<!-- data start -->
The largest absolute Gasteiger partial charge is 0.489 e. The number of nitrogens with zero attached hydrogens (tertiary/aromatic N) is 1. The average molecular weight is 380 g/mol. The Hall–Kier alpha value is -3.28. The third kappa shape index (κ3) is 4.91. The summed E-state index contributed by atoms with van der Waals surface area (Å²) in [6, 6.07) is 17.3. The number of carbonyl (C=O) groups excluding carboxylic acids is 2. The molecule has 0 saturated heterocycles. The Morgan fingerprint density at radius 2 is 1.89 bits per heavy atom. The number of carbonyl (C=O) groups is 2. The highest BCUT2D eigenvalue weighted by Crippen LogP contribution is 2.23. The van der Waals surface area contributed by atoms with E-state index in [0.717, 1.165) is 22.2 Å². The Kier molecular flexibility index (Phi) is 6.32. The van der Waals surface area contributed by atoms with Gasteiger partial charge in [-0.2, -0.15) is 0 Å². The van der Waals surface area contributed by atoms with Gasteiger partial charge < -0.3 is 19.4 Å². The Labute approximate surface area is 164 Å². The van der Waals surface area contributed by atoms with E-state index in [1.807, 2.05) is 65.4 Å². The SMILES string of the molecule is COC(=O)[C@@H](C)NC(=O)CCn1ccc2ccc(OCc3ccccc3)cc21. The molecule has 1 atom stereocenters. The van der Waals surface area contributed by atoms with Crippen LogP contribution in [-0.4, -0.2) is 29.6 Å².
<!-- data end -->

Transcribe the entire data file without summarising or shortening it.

The largest absolute Gasteiger partial charge is 0.489 e. The number of nitrogens with zero attached hydrogens (tertiary/aromatic N) is 1. The average molecular weight is 380 g/mol. The Hall–Kier alpha value is -3.28. The third kappa shape index (κ3) is 4.91. The summed E-state index contributed by atoms with van der Waals surface area (Å²) in [6, 6.07) is 17.3. The number of carbonyl (C=O) groups excluding carboxylic acids is 2. The molecule has 0 saturated heterocycles. The Morgan fingerprint density at radius 2 is 1.89 bits per heavy atom. The number of carbonyl (C=O) groups is 2. The highest BCUT2D eigenvalue weighted by Crippen LogP contribution is 2.23. The van der Waals surface area contributed by atoms with E-state index in [0.717, 1.165) is 22.2 Å². The Kier molecular flexibility index (Phi) is 6.32. The van der Waals surface area contributed by atoms with Gasteiger partial charge in [-0.2, -0.15) is 0 Å². The van der Waals surface area contributed by atoms with Gasteiger partial charge < -0.3 is 19.4 Å². The Labute approximate surface area is 164 Å². The van der Waals surface area contributed by atoms with E-state index in [1.807, 2.05) is 65.4 Å². The SMILES string of the molecule is COC(=O)[C@@H](C)NC(=O)CCn1ccc2ccc(OCc3ccccc3)cc21. The molecule has 1 atom stereocenters. The van der Waals surface area contributed by atoms with Crippen LogP contribution in [-0.4, -0.2) is 29.6 Å².